Today, NPR's Studio 360 featured a story on de-extinction, the "resurrection" of extinct animals using cloning or, in attempts to "revive" the recently extinct wild forebears of domesticated animals, back breeding.
Last month, "Just Alison" wrote an excellent article about the ethics of de-extinction on her indispensible Biodiversity Revolution blog. She concentrates on the "de-extinction" of the wooly mammoth, which has been proposed (mammoth DNA would be implanted in the ova of extant elephants). In their wonderful book Carnivorous Nights: On the Trail of the Tasmanian Tiger my friends Margaret and Michael (I swear, I'm not being biased, the book is great) touched on efforts to revive the thylacine by implanting DNA into the ova of Tasmanian devils.
I am somewhat torn on the issue of de-extinction. While it would be cool to have passenger pigeons or Carolina parakeets back, any "resurrected" species would be mere simulacra of the extinct species whose DNA (probably "repaired" in the lab due to degradation of the DNA in preserved specimens) their somatic cells bear (never mind the fact that they would have mitochondrial DNA from the ova of another species. More importantly, the factors that led to the extinction of these species (loss of habitat, competition from invasive species, harmful human activity) have not been rectified. Any "resurrected" species would probably be limited to a few "hothouse flowers" (and not the good kind) languishing in zoos or the private reserves of the wealthy (I could well imagine Dick Cheney paying some serious cash just so he could shoot a wooly mammoth). As Alison, and many others, have noted, efforts at de-extinction would consume resources better spent on conservation, on preventing the extinction of species that we are in danger of losing.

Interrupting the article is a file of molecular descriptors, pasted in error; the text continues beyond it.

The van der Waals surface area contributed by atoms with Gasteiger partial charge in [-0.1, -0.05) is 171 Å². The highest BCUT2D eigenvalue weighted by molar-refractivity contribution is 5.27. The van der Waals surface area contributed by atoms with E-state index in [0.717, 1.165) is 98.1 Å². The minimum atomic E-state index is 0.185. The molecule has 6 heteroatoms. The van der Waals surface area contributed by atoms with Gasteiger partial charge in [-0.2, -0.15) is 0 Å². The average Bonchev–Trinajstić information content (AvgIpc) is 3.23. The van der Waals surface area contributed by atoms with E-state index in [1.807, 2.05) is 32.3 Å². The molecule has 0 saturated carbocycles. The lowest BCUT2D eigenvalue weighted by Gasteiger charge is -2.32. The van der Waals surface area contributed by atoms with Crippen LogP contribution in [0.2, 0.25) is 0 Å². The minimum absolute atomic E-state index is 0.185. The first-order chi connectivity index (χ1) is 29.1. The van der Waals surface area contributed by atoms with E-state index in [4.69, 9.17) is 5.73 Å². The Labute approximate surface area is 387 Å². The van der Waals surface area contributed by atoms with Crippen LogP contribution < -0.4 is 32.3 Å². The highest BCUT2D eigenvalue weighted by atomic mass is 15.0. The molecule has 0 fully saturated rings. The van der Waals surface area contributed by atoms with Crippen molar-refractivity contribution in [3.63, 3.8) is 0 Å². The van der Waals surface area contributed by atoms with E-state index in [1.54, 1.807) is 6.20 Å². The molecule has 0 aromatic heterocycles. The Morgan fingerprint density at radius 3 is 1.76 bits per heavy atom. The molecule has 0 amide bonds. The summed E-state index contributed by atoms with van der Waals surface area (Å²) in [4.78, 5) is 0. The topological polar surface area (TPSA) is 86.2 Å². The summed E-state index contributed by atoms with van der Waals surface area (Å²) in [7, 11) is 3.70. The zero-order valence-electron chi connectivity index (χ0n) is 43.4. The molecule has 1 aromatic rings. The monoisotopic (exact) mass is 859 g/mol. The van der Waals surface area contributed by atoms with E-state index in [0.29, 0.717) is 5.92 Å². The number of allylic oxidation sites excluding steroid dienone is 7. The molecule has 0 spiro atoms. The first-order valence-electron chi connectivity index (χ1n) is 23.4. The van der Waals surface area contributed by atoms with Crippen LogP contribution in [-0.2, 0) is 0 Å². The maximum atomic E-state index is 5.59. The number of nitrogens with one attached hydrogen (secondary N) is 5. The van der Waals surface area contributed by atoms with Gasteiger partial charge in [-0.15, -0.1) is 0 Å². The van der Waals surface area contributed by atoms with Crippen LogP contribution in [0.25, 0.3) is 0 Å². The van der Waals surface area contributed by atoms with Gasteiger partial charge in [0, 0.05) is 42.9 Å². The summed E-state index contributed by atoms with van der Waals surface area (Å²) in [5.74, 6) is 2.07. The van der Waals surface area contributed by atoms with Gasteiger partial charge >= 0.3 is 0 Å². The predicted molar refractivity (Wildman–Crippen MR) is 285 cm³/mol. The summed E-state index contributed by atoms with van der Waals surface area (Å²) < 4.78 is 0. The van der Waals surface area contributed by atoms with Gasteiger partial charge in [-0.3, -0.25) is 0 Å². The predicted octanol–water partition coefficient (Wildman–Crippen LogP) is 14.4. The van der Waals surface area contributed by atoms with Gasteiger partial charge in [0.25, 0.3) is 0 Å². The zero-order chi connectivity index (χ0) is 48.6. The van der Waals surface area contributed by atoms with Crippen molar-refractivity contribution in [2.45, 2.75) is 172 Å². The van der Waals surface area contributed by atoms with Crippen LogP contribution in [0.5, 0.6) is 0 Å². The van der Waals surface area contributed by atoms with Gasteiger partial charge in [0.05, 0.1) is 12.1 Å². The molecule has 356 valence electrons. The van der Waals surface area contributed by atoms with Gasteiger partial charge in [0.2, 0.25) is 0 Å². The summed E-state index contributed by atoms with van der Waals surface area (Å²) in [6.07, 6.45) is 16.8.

As nice as it would be to have some of the "charismatic fauna", mega or otherwise, be brought back from oblivion, you don't just get to call a mulligan on extinction. Atrocities and screw-ups happened, we have to own up to that fact and decide to become better stewards of the planet. Our own survival may very well hinge on it.